Climate change, community-based projects, differential equations, Euler’s method, mathematical modeling, numerical methods, renewable energy, solar panels, sustainability
Mathematics | Physical Sciences and Mathematics | Science and Mathematics Education
How does mathematics connect with the search for solutions to the climate emergency? One simple connection, which can be explored in an introductory differential equations course, can be found by analyzing the energy generated by solar panels or wind turbines. The power generated by these devices is typically recorded at standard time intervals producing a data set which gives a discrete approximation to the power function $P(t)$. Using numerical techniques such as Euler’s method, one can determine the energy generated. Here we describe how we introduce the topic of solar power, apply Euler’s method to determine the energy generated, and provide a variety of lesson extensions which engage students in an exploration of policy issues related to climate change. I use these examples in my course on mathematical modeling and sustainability. There I not only want my students to understand how mathematics can be used to examine important real-world issues like climate change, but I also want to empower them to use their mathematical skills to help create solutions. To that end, the course has a community-based field component in which the students assist a community partner by analyzing a sustainability problem of relevance to the partner organization.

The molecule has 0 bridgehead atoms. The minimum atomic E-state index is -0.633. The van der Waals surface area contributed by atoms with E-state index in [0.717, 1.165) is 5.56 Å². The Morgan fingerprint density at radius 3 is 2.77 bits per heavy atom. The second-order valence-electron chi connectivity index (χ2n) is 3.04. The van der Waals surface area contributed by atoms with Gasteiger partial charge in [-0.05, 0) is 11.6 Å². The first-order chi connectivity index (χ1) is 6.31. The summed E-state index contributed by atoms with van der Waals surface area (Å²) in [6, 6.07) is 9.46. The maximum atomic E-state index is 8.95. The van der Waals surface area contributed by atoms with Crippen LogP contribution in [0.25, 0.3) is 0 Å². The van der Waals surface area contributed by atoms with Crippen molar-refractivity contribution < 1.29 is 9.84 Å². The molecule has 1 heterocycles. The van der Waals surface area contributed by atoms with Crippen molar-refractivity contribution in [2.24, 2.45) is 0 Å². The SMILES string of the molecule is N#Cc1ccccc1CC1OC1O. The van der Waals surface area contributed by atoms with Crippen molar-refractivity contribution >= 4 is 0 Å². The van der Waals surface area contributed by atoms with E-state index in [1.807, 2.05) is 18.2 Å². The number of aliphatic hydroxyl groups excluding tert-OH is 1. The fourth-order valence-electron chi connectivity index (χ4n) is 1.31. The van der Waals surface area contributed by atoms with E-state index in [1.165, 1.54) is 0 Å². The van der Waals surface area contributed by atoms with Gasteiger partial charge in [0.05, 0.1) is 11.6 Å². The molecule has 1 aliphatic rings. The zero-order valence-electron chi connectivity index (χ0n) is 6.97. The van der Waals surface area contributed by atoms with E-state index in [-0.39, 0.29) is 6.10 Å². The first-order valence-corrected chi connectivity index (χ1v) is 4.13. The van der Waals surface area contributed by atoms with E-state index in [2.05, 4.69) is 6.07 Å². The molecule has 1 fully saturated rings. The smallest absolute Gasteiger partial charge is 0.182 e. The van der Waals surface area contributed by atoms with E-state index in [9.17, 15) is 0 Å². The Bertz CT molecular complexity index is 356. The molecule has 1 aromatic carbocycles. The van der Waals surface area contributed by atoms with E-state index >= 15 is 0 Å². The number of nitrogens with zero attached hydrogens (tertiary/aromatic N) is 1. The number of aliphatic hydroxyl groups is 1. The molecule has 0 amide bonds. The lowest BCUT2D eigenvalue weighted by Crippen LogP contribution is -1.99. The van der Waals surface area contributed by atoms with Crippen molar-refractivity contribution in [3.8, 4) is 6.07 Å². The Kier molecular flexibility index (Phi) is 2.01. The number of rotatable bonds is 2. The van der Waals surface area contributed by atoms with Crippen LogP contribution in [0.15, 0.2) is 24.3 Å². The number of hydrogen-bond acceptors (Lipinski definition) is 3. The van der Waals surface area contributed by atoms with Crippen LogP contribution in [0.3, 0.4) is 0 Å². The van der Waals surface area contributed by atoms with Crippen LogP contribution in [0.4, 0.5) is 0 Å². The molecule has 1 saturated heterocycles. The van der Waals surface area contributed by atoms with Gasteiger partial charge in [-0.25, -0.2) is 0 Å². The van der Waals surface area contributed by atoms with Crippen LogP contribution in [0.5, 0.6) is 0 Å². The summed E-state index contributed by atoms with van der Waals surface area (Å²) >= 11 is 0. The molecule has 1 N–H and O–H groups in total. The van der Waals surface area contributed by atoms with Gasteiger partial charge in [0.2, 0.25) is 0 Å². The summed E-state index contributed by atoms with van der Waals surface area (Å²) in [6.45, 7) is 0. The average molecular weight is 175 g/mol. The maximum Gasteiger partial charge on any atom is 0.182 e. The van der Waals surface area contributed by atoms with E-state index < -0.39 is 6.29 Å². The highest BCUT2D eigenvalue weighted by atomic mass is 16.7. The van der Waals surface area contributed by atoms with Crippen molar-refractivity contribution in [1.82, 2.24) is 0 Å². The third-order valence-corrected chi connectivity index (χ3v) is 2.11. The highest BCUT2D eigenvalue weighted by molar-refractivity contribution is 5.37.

Donnay, Victor J.
"Solar Panels, Euler’s Method and Community-based Projects: Connecting Differential Equations with Climate Change,"
Vol. 17, Article 12.
Available at: https://scholarship.claremont.edu/codee/vol17/iss1/12